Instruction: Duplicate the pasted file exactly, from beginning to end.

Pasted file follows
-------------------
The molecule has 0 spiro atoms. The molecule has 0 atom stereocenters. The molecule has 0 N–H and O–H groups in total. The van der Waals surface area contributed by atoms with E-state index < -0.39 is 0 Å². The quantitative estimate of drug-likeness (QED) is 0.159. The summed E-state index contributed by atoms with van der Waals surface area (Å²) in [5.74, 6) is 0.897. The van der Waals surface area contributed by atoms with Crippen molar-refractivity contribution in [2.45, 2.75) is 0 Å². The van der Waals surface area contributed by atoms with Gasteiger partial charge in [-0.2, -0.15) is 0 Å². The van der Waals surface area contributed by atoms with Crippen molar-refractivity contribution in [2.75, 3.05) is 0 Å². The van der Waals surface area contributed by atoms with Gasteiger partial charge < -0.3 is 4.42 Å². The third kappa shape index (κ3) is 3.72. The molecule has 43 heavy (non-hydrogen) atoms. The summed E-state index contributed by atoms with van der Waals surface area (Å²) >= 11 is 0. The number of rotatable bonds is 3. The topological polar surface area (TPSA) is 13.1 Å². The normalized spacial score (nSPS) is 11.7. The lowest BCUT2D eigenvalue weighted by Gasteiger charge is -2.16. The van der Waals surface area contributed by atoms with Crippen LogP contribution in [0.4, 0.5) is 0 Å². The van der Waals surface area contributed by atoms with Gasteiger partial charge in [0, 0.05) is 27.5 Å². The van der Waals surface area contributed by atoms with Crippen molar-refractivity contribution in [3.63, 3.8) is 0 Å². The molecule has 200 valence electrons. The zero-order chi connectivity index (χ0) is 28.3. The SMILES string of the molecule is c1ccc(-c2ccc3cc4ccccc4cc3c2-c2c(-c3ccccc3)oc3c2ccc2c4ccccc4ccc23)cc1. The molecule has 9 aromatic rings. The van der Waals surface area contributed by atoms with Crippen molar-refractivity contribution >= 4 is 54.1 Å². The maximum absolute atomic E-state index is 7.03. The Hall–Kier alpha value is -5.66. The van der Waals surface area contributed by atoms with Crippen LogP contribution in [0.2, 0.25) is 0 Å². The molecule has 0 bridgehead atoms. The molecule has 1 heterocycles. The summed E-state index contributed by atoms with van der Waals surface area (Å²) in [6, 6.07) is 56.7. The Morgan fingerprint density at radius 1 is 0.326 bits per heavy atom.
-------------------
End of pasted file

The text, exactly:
The molecule has 0 spiro atoms. The molecule has 0 atom stereocenters. The molecule has 0 N–H and O–H groups in total. The van der Waals surface area contributed by atoms with E-state index < -0.39 is 0 Å². The quantitative estimate of drug-likeness (QED) is 0.159. The summed E-state index contributed by atoms with van der Waals surface area (Å²) in [5.74, 6) is 0.897. The van der Waals surface area contributed by atoms with Crippen molar-refractivity contribution in [2.45, 2.75) is 0 Å². The van der Waals surface area contributed by atoms with Gasteiger partial charge in [-0.2, -0.15) is 0 Å². The van der Waals surface area contributed by atoms with Crippen molar-refractivity contribution in [2.75, 3.05) is 0 Å². The van der Waals surface area contributed by atoms with Gasteiger partial charge < -0.3 is 4.42 Å². The third kappa shape index (κ3) is 3.72. The molecule has 43 heavy (non-hydrogen) atoms. The summed E-state index contributed by atoms with van der Waals surface area (Å²) >= 11 is 0. The number of rotatable bonds is 3. The topological polar surface area (TPSA) is 13.1 Å². The normalized spacial score (nSPS) is 11.7. The lowest BCUT2D eigenvalue weighted by Gasteiger charge is -2.16. The van der Waals surface area contributed by atoms with Crippen LogP contribution in [0.4, 0.5) is 0 Å². The van der Waals surface area contributed by atoms with Gasteiger partial charge in [0, 0.05) is 27.5 Å². The van der Waals surface area contributed by atoms with Crippen molar-refractivity contribution in [3.63, 3.8) is 0 Å². The molecule has 200 valence electrons. The zero-order chi connectivity index (χ0) is 28.3. The SMILES string of the molecule is c1ccc(-c2ccc3cc4ccccc4cc3c2-c2c(-c3ccccc3)oc3c2ccc2c4ccccc4ccc23)cc1. The molecule has 9 aromatic rings. The van der Waals surface area contributed by atoms with Crippen molar-refractivity contribution >= 4 is 54.1 Å². The maximum absolute atomic E-state index is 7.03. The Hall–Kier alpha value is -5.66. The van der Waals surface area contributed by atoms with Crippen LogP contribution in [0.2, 0.25) is 0 Å². The molecule has 0 bridgehead atoms. The molecule has 1 heterocycles. The summed E-state index contributed by atoms with van der Waals surface area (Å²) in [6, 6.07) is 56.7. The Morgan fingerprint density at radius 1 is 0.326 bits per heavy atom.